5. Minimize Civil Service hiring. Use "Temps" to fill seasonal requirements and "Leased" employees to cater to the long-term requirements.
6. Outsource! Outsource! Outsource! Start outsourcing all non-essential services including analytics/modeling, research, assessment, appeals review, data collection, etc. (those private vendors face true competition in the marketplace so they are forced to hire the best and the brightest, hence much better value to the taxpayers!).
7. Take away all decision-making powers from the senior Government employees (pertaining to high value projects, outsourcing, etc.), minimizing fraud, nepotism and post-retirement revolving door options. Establish and empower public-private committees to vet and award such projects and contracts. 
8. All Civil Service Interviews must be conducted by a duly elected/selected external body (Professors, CEOs, EVPs, SVPs, Trade Association Chiefs, etc.), with right to reject ALL (needed!).
9. All Civil Service jobs requiring a college degree must have two-part tests: Part-1: College level Math & English, leading to Part-2: Regulation. Even re-qualification exams (say every five years) could be considered (Civil Service must not be a lifetime entitlement). 
Of course, the counter case could be equally compelling. As long as these governments have unrestricted access to the "eternal" cash cow called homeowners, none of this might matter. Yet, the local governments must fight to institute these changes. For too many, it's already a race against time!  

-- Sid Som, MBA, MIM
President, Homequant, Inc.
homequant@gmail.com

Link to the Book

Tuesday, July 17, 2018

How to Turn LinkedIn into an Effective B2B Marketing Tool

How to Turn LinkedIn into an Effective B2B Marketing Tool

1. Choose contacts very carefully (no family and friends here), zeroing in on the decision-makers. For example, if you offer financial services to banks and other financial institutions, constrain your re/search to the decision-making vertical, i.e., VP-SVP-EVP

    2. Expect 20-30% effectiveness. Could be higher or lower depending on the mutual interest and compatibility. Regardless, try to align with the decision-makers. 

3. Contribute frequently, preferably daily. Content is king so do not waste time on unrelated issues/themes (stick to your business and competition). Instead of sharing articles from various news agencies, place your own articles and commentaries so your business stands out. Originality is greatly rewarded. 

 4. Unless specifically requested, avoid all direct marketing. Do not spam your contacts with unsolicitated literature. It's a serious turn-off for the busy business people.  

 5. Define the target population you would like to achieve within a specified timeframe. High-water mark is critical. Quality is more important than quantity; for instance, 1,000 vertical-level decision-makers (quality) are more valuable than 2,000 random bankers (just quantity), most of whom are non-decision makers. Set a timeframe, say within 6 months, to achieve this goal. Spend an hour each night – religiously – reviewing candidate profiles and sending out invites.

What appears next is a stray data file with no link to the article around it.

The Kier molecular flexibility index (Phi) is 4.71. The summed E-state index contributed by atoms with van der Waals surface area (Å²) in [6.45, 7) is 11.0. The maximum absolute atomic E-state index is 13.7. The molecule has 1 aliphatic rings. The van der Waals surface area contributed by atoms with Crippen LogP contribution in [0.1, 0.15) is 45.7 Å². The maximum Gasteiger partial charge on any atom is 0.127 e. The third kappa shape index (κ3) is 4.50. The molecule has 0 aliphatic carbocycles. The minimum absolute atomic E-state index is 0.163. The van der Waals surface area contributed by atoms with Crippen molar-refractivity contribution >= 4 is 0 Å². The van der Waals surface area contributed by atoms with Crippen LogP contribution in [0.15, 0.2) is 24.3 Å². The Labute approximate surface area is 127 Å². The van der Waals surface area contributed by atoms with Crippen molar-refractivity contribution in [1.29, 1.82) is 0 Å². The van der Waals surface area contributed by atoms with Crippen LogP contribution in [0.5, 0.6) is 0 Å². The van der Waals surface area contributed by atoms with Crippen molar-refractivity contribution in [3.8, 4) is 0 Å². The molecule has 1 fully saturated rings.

6. As liquidity increases, intensify your marketing efforts. At the end of the day, it's a numbers game. 1-2% effectiveness becomes significant when the underlying population is large and impactful. In other words, if you have a contact population of 3,000 decision-makers, 1% response rate (or 30 leads per day) is significant – initially!

 7. Considering it's a "100% targeted" environment, minimize the use of automated or impersonal campaigns. Instead of placing a marketing flyer in front of your contacts, write a meaningful introductory piece, followed by a set of links to your flyers. When leads are self-enticed (after having read your piece), they are already half-sold.     
     
          8. Just the way you would grow your business, keep your LinkedIn base growing as well. The growth pattern must be collinear, meaning they must grow in tandem (as they complement each other). As your base grows, you will receive more requests. Remember, it’s your business so do not unnecessarily relax your acceptance rules. On the contrary, now that your base is liquid, try to tighten it a bit. For example, roll up your original VP-SVP-EVP vertical to SVP-EVP now.

 9. Finally, here is an optional consideration – an exception (to the stringent acceptance rule) I personally follow. Now and then, when I receive requests from certain rule-breaking yet deserving candidates like the mothers trying to return to work, new STEM graduates looking for jobs, etc., I wholeheartedly welcome them into the network.

    Good Luck!

    Sid Som, MBA, MIM
    President, Homequant, Inc.